Is health care a right or a privilege?

Published 9:55 am Wednesday, July 19, 2017

Is health care a right or privilege? Should every person be guaranteed health care by the federal government?
It is a debate that has divided our nation. There are reasonable people on each side of this question. Those who think it is a right and base health care on moral grounds, saying it is essential for life and the pursuit of happiness. Denial of health care is a denial of a basic human need, and the matter is as simple as that.
Opponents say making health care a “right” means free health care for anyone who cannot or will not pay for it, which means the government must pick up the tab. The costs would be huge, and there are is only one way to pay for it — higher taxes.
The reforms resulting from the Affordable Care Act (ACA) over the past seven or eight years have led to increases in health care coverage. There is broad consensus that an estimated 20 million to 22 million individuals have obtained health care insurance since 2010 — 14 primarily through the expansion of Medicaid, coverage through parents’ policies for young adults until age 26 years, and the health care exchanges. But that leaves more than 25 million U.S. residents without health insurance.
Is the United States a just and fair society if so many individuals lack health care coverage? The United States guarantees all citizens an education, access to fire and police services, a national postal service, protection by the military, a national park system, and many other federal and state-funded services. But the country has not yet committed to ensuring that all of its citizens have health care coverage.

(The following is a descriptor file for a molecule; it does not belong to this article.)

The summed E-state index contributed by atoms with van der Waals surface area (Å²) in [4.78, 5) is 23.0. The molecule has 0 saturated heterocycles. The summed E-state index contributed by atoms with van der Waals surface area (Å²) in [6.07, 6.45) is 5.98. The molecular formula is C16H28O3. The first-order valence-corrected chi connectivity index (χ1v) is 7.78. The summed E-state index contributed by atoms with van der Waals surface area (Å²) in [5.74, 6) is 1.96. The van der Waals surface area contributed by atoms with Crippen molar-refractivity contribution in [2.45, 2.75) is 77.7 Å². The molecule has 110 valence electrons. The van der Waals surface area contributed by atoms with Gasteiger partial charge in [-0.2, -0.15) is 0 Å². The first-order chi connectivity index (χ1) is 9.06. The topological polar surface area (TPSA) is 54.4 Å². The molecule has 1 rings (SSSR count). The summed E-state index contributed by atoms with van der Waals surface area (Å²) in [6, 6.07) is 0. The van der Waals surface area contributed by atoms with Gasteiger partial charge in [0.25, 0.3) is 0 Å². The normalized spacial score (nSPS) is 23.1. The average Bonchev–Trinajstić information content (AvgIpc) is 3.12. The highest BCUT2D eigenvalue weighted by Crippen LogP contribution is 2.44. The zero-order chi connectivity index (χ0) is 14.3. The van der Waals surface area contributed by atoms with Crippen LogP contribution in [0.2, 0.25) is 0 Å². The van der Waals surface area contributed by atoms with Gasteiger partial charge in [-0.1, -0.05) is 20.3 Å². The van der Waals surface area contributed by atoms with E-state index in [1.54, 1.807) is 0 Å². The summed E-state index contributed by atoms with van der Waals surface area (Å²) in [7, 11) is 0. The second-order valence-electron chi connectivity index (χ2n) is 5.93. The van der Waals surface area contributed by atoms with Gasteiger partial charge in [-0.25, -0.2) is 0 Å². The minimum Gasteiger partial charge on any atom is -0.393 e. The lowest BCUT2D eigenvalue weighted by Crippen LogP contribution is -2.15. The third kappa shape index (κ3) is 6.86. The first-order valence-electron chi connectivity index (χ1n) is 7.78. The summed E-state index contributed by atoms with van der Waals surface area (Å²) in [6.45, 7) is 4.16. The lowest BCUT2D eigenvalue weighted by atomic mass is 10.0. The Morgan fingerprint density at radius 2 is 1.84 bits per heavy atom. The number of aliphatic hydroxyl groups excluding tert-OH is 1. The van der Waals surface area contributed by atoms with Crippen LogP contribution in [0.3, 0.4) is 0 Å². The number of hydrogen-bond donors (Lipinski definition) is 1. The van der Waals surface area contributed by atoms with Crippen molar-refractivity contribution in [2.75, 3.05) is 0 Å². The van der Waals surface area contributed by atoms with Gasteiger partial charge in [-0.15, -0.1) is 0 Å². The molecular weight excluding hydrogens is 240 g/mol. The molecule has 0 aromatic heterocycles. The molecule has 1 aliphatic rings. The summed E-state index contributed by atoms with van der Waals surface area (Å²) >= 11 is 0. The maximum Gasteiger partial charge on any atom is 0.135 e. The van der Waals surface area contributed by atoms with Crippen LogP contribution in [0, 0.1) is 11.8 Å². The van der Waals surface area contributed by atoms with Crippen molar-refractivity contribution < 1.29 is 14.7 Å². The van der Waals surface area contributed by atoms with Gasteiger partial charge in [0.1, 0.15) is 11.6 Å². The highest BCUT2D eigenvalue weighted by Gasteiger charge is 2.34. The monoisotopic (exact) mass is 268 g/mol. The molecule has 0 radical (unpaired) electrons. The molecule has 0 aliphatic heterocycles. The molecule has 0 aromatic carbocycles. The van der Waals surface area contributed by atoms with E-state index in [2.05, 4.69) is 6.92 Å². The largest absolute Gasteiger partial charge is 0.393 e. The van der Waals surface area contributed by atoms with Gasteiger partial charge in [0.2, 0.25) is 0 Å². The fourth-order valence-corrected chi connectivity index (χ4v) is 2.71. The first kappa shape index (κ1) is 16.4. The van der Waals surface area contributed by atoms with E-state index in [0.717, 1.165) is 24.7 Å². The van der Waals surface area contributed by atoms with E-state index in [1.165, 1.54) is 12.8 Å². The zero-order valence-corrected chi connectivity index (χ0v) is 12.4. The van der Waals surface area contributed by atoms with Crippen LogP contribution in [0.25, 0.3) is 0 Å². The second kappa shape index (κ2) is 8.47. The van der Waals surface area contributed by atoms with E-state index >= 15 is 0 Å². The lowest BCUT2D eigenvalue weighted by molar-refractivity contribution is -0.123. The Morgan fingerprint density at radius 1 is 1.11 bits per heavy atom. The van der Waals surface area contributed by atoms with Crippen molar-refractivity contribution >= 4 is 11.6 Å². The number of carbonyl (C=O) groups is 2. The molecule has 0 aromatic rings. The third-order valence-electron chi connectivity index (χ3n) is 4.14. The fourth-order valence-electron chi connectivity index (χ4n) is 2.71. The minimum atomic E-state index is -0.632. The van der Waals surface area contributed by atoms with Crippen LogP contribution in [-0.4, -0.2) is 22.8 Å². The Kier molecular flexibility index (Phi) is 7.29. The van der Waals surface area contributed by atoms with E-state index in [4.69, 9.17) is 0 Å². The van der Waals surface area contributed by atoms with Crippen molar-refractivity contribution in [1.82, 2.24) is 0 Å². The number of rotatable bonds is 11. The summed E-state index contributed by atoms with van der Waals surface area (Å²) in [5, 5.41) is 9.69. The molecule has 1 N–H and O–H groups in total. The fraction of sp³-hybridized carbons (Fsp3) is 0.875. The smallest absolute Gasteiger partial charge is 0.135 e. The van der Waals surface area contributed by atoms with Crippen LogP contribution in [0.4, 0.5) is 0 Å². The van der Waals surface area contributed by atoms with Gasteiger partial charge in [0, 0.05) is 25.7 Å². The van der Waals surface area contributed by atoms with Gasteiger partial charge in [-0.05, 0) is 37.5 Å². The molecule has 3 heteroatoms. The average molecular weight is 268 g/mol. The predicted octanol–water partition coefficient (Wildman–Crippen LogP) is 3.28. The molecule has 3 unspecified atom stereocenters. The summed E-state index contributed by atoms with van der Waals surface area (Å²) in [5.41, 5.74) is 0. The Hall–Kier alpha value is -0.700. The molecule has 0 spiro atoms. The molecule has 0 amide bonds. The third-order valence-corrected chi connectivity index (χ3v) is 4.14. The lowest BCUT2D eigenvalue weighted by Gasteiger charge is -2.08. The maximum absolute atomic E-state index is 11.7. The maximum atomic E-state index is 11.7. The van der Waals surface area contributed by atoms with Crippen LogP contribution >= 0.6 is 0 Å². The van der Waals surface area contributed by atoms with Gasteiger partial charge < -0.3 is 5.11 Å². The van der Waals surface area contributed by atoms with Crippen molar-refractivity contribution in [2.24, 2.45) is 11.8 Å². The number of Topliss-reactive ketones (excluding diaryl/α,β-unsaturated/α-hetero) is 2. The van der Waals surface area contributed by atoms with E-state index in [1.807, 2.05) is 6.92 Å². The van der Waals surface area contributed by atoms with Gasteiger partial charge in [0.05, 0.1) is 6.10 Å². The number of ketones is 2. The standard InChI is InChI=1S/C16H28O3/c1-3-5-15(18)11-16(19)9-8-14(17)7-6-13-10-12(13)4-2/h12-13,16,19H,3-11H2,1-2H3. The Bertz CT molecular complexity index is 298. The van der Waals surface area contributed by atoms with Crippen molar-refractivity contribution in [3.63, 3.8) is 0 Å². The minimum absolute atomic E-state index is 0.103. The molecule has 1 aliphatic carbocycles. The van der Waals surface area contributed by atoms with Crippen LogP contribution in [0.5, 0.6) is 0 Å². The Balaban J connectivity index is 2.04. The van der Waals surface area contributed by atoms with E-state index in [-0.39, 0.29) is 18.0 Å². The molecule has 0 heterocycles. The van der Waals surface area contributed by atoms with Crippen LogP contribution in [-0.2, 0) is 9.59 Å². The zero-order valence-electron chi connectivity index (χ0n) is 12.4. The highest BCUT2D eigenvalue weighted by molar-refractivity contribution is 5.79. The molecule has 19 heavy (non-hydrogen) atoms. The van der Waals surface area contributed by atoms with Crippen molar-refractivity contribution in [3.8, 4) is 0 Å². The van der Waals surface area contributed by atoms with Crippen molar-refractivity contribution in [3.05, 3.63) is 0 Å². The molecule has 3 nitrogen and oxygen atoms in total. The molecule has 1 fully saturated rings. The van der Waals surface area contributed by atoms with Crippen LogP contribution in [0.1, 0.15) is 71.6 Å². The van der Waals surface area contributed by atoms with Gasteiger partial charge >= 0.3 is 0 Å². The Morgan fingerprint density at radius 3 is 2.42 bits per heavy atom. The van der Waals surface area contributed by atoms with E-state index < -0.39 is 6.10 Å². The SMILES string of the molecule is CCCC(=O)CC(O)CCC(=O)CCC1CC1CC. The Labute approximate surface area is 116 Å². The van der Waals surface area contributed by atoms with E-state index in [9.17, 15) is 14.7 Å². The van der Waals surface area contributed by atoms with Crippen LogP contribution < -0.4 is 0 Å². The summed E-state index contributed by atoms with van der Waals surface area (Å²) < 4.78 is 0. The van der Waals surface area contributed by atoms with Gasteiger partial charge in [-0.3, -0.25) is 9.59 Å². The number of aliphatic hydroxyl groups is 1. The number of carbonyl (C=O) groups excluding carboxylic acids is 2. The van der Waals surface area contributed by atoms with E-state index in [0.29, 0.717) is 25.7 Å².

Congress has yet to reach a consensus on health care. There has been a lot of talk about health care, how to provide it and how to pay for it, but, thus far, neither the House or Senate have been able to garner enough votes to repeal Obamacare and replace it with a new health care law.
Almost everyone agrees that the ACA needs to be modified, even though it has accomplished a great deal, principally by expanding the number of newly insured individuals. However, much remains to be accomplished, including how to ensure high-quality, affordable health insurance for all residents and how to control the continual increases in annual health care spending, now exceeding $3 trillion.
Americans pay high premiums for insurance. They also pay high prices for prescription drugs. If it were not for insurance, many Americans, especially senior citizens, would not be able to pay for their medications. At the same time CEOs in the Health Care and Insurance Industry are being paid huge salaries which keep increasing each year.
The Republicans are trying to wrangle health care legislation through Congress without Democrat support. Oh, for the days when Republicans and Democrats were willing and committed to working together to find answers to America’s problems.
President Donald Trump does a lot of talking and tweeting, but he has yet to say what he would like to see in a health care bill. He has yet to give Congress a detailed plan for America’s healthcare. It’s easy to talk big, but getting the job done requires more than talk.
It’s easy to promise things on the campaign trail, but it’s quite another thing to deliver results.
Health care should not be a privilege available and affordable only for a majority and those who can afford it. It should be affordable to all. The solution for how to achieve health care coverage for all may be uniquely American, but it is an exceedingly important and worthy goal, emblematic of a fair and just society.
We have a two-party system in this country, and it is time for Republicans and Democrats to sit down together and work this thing out. It is a problem that affects all Americans, both Democrats and Republicans, and it requires a bipartisan solution.

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